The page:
How to Treat Aloe with Sunburn

Move your aloe immediately if you suspect sunburn. Choose a semi-shaded spot that is still warm and receives plenty of indirect sunlight. 

Keep monitoring your aloe plant. Look out that you aloe is: 

  • Receiving enough water.
  • Receiving enough light and warmth. 
  • Drying out between watering. 

6. Over Fertilizing Aloe Plant

Aloe plants don’t actually need to be fertilized too often. Too much fertilizer will cause a salt build up in the soil, which will slowly begin to burn the roots. Burn roots won’t be able to draw moisture and nutrients from the soil, and your aloe will turn brown quite quickly. 

How to Treat Over-Fertilized Aloe Vera Plants

The best way to treat over-fertilized aloe plants is to wash the soil in order to drain out any excess fertilizer. 


  • Drench the soil of your aloe under a tap. Allowing it to run through the pot for a few minutes. 
  • Leave your pot to stand, allowing the water to continue to drain for a while. 
  • Leave your soil to dry before watering again.
You will only need to fertilize your aloe plant once per year, if at all. If you have a slow-release fertilizer in your soil, avoid additional feeding completely.

7. Pests

Pests will cause your aloe plant to develop little brown spots

Pests will cause your aloe plant to develop little brown spots. These can be caused by common garden pests like mites, flies, mealybugs and fungus gnats. 

If left untreated, pests can be incredibly lethal for aloe plants. 

How to Fix Pest Problems on Aloe Plants

How you treat the pests may depend on what kind of infestation you have. Definitely, keep infected plants away from your other household plants to avoid spread. 

Some ways you can rid your aloe of pests include: 

  • Putting your aloe under a steady stream of water. 
  • Cutting away any severely infected leaves. 
  • Wiping aloe leaves with rubbing alcohol. 
  • Spraying your aloe with a commercial insecticide. 

8. Diseases

Aloe plants can be susceptible to disease if the soil conditions are sub-optimal. These diseases include anthracnose disease, leaf spot and leaf blight. 

How to Prevent Disease on Aloe Plants

  • Avoid overwatering at all costs, as wet soil is a breeding ground for fungus and disease. 
  • Water your aloe only at the base and avoid drenching the leaves. 
  • Water your aloe in the morning, so it has time to dry out before the cold of the evening. 

9. Damaged Leaves

Damaged aloe vera leaves will also begin to wilt or brown

Damaged aloe vera leaves will also begin to wilt or brown. Damaged leaves can come from pet bites, bends, scratches or squishes. As this is usually accidental and not too common, it shouldn’t affect your aloe plant too much. 

How to Treat Damaged Aloe Leaves

Damaged and browning leaves can either be removed or left to be callous. Leaving your leaves won’t damage the rest of your plant.

Quick Tips for Happy Growing Aloe Plants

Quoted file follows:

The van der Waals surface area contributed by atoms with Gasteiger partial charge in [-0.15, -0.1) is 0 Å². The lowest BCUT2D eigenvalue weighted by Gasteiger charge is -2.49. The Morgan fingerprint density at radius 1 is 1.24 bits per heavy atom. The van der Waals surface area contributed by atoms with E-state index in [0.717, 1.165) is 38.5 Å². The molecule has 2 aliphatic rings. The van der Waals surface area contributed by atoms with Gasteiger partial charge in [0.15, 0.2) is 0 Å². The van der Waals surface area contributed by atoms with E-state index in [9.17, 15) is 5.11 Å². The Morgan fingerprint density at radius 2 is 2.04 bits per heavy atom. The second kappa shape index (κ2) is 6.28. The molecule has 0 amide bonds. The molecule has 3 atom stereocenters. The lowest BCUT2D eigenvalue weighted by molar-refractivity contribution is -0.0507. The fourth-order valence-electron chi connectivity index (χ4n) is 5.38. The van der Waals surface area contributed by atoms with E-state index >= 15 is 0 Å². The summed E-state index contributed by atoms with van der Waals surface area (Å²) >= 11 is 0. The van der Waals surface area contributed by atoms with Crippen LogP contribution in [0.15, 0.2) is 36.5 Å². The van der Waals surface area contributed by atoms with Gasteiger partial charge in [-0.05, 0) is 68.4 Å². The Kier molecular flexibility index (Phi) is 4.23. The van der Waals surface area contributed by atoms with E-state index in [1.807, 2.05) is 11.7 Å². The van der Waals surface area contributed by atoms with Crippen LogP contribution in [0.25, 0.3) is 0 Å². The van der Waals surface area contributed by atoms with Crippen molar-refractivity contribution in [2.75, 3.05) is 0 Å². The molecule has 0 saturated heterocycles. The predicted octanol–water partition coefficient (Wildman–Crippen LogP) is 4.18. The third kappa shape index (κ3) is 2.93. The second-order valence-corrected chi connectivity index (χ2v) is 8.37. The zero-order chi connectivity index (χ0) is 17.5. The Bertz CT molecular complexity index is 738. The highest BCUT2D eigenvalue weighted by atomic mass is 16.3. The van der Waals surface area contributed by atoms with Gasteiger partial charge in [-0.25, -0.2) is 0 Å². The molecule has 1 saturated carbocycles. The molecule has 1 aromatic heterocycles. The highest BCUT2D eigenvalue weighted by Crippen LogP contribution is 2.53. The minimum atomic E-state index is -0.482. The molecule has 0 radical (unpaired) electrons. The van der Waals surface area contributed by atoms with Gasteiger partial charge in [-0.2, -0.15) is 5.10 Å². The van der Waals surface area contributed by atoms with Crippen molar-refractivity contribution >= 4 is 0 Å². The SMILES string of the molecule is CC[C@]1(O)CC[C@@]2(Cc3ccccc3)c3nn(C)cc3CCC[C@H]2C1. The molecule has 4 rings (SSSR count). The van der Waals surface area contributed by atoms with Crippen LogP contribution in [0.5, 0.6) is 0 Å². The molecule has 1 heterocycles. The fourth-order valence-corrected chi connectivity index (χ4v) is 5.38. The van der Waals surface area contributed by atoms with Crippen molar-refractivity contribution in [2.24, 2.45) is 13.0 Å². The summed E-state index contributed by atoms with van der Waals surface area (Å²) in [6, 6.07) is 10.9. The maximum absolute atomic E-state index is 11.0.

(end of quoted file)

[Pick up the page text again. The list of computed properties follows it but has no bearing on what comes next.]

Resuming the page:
To avoid your aloe vera turning brown and keep it happy and healthy, be sure to: 

  • Use a succulent or cactus soil mix that offers a lot of porous, organic materials. 
  • Monitor how much you water your aloe, especially during the colder seasons. 
  • Give your aloe plant plenty of bright, indirect sunlight. 
  • Keep your aloe at a comfortable temperature. Not too warm or cold. 
  • Avoid fertilizing your aloe plant too often, if at all. 

Find everything you need to know in our How to Grow Aloe Vera Guide

Wrapping Up Our Aloe Vera Turning Brown Guide

Looking for some other succulents to grow at home? Take a look at our succulent guide. So, there you have it. Everything you need to know to identify why your aloe is turning brown and how to solve the issue. 

Quick response is always the best way to revive your aloe, so take action immediately when you see your aloe vera turning brown. 

About the Author Mabel Vasquez

Mabel has enjoyed a long career as a horticulturist, working in nurseries and greenhouses for many years. Although she loves all plants, Mabel has developed a particular passion over the years for herb gardens and indoor plants. Mabel has since retired from her horticulture career and loves sharing her many years of experience with our audience here at Sumo Gardener.

Leave a Comment:

Sandra says November 24, 2021

My aloe plant is about a yr old and has some browning and notice a sappy like feel on the stems and it does drop off on to the table. What might the cause be?

    Mabel Vasquez says November 30, 2021

    Hi Sandra,

    If you’re aloe is stinking or oozing, it can be due to a rot issue. If you’re leaves are also browning it is definitely a sign that your aloe has too much moisture.

    Try re-potting your aloe and cutting back on watering to try and combat the issue. As a rule of thumb, allow soil to dry out as much as 75% between watering.

    Kind regards,

    Mabel Vasquez – Horticulturalist

Add Your Reply